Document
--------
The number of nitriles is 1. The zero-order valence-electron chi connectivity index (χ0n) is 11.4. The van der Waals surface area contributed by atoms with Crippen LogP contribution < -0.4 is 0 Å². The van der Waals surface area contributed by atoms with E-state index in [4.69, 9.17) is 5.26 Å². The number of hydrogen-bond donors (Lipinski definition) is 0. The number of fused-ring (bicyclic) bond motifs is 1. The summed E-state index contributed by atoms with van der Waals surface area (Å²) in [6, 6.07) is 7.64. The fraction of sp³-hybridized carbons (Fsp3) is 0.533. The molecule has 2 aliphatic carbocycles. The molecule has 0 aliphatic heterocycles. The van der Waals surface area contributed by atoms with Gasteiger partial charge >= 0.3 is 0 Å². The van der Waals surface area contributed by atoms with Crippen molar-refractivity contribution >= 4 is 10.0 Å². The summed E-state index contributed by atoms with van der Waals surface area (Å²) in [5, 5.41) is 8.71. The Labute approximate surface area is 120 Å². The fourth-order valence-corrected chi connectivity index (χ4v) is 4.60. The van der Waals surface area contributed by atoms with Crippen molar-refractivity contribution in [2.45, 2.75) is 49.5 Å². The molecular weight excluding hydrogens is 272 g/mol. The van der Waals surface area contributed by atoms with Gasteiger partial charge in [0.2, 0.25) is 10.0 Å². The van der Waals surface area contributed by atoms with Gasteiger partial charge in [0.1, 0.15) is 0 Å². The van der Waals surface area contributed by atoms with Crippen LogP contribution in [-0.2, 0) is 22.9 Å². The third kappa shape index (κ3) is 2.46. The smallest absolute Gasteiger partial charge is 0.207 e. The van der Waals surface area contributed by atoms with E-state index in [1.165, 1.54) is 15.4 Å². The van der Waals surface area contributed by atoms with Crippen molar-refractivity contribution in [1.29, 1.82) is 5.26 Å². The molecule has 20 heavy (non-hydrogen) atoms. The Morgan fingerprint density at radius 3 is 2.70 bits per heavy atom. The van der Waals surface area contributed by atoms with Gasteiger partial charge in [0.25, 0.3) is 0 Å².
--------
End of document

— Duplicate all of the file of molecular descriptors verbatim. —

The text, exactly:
The number of nitriles is 1. The zero-order valence-electron chi connectivity index (χ0n) is 11.4. The van der Waals surface area contributed by atoms with Crippen LogP contribution < -0.4 is 0 Å². The van der Waals surface area contributed by atoms with E-state index in [4.69, 9.17) is 5.26 Å². The number of hydrogen-bond donors (Lipinski definition) is 0. The number of fused-ring (bicyclic) bond motifs is 1. The summed E-state index contributed by atoms with van der Waals surface area (Å²) in [6, 6.07) is 7.64. The fraction of sp³-hybridized carbons (Fsp3) is 0.533. The molecule has 2 aliphatic carbocycles. The molecule has 0 aliphatic heterocycles. The van der Waals surface area contributed by atoms with Gasteiger partial charge >= 0.3 is 0 Å². The van der Waals surface area contributed by atoms with Crippen molar-refractivity contribution >= 4 is 10.0 Å². The summed E-state index contributed by atoms with van der Waals surface area (Å²) in [5, 5.41) is 8.71. The Labute approximate surface area is 120 Å². The fourth-order valence-corrected chi connectivity index (χ4v) is 4.60. The van der Waals surface area contributed by atoms with Crippen molar-refractivity contribution in [2.45, 2.75) is 49.5 Å². The molecular weight excluding hydrogens is 272 g/mol. The van der Waals surface area contributed by atoms with Gasteiger partial charge in [0.2, 0.25) is 10.0 Å². The van der Waals surface area contributed by atoms with Gasteiger partial charge in [0.1, 0.15) is 0 Å². The van der Waals surface area contributed by atoms with Crippen LogP contribution in [-0.2, 0) is 22.9 Å². The third kappa shape index (κ3) is 2.46. The smallest absolute Gasteiger partial charge is 0.207 e. The van der Waals surface area contributed by atoms with E-state index in [1.165, 1.54) is 15.4 Å². The van der Waals surface area contributed by atoms with Crippen molar-refractivity contribution in [1.29, 1.82) is 5.26 Å². The molecule has 20 heavy (non-hydrogen) atoms. The Morgan fingerprint density at radius 3 is 2.70 bits per heavy atom. The van der Waals surface area contributed by atoms with Gasteiger partial charge in [0.25, 0.3) is 0 Å².